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Ensuring Free and Fair Elections

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For decades, the Communist governments of East-Central Europe held elections. And for decades, these elections produced more-or-less the same results. The Communist Party candidates -- or the candidates of the parties aligned with the Party -- won the elections by absurd margins. The Party in Hungary was the poorest performer in this regard. In the 1980 election, it won with only 99.3 percent of the vote. Its fraternal parties in neighboring countries generally captured 99.9 percent of the vote.

The first multi-party elections in East-Central Europe in nearly 50 years took place in 1990. They coincided with a global upsurge in election monitoring. Outside observers flocked to the region to observe those first elections -- in East Germany in March, in Hungary in April, in Bulgaria and Czechoslovakia in June, and so on. Reports by U.S. election observers are available here.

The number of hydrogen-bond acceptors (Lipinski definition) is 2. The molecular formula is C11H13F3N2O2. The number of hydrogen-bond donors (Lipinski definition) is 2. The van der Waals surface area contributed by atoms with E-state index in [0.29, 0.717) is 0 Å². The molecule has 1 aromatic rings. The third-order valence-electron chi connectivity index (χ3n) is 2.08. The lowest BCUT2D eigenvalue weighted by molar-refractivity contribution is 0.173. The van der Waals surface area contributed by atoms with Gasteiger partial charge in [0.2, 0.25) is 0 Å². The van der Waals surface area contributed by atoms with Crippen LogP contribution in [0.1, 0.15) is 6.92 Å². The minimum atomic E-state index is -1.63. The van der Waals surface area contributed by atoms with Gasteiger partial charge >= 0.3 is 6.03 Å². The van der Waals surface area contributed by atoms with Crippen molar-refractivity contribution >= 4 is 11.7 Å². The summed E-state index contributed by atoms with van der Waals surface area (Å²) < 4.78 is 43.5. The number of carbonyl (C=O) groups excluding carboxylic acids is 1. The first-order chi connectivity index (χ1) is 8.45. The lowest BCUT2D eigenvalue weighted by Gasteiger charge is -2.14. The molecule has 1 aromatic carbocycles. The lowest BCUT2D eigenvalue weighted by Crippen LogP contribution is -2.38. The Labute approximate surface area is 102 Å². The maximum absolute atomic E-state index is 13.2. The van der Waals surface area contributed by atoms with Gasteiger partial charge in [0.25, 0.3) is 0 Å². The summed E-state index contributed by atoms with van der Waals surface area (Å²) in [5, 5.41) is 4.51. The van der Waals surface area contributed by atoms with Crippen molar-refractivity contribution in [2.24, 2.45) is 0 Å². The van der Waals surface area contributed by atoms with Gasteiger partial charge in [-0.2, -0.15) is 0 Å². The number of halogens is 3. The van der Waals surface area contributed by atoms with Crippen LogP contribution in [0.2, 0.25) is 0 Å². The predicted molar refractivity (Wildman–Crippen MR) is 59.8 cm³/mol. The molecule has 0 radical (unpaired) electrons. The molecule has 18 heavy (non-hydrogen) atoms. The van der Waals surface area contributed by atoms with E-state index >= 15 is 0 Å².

Gradually, NGOs within the countries developed the capacity to monitor their own elections. This became a critical issue in Slovakia heading into the 1998, with the country's prime minister, Vladimir Meciar, taking the country in a more authoritarian direction. There was a growing concern that Meciar, in a throwback to the Communist era, would manipulate electoral outcomes to remain in power. The National Democratic Institute offered funding for organizations working on free and fair elections in Slovakia. Young activist Maros Gabriel took them up on the offer.

"With some young people I founded Civic Eye in 1998, just three months before the elections," he told me in a conversation in Bratislava last February.

We created Civic Eye as an ad hoc organization only to organize election monitoring with election observers for the 1998 elections. This kind of election work wasn't present in Slovakia at the time -- or in Hungary or in Poland. But it was something that we knew was happening in Russia and the Balkans. I thought it was a good idea to show young people the correct practices and ensure that the elections wouldn't be manipulated. This was our attempt to improve the process.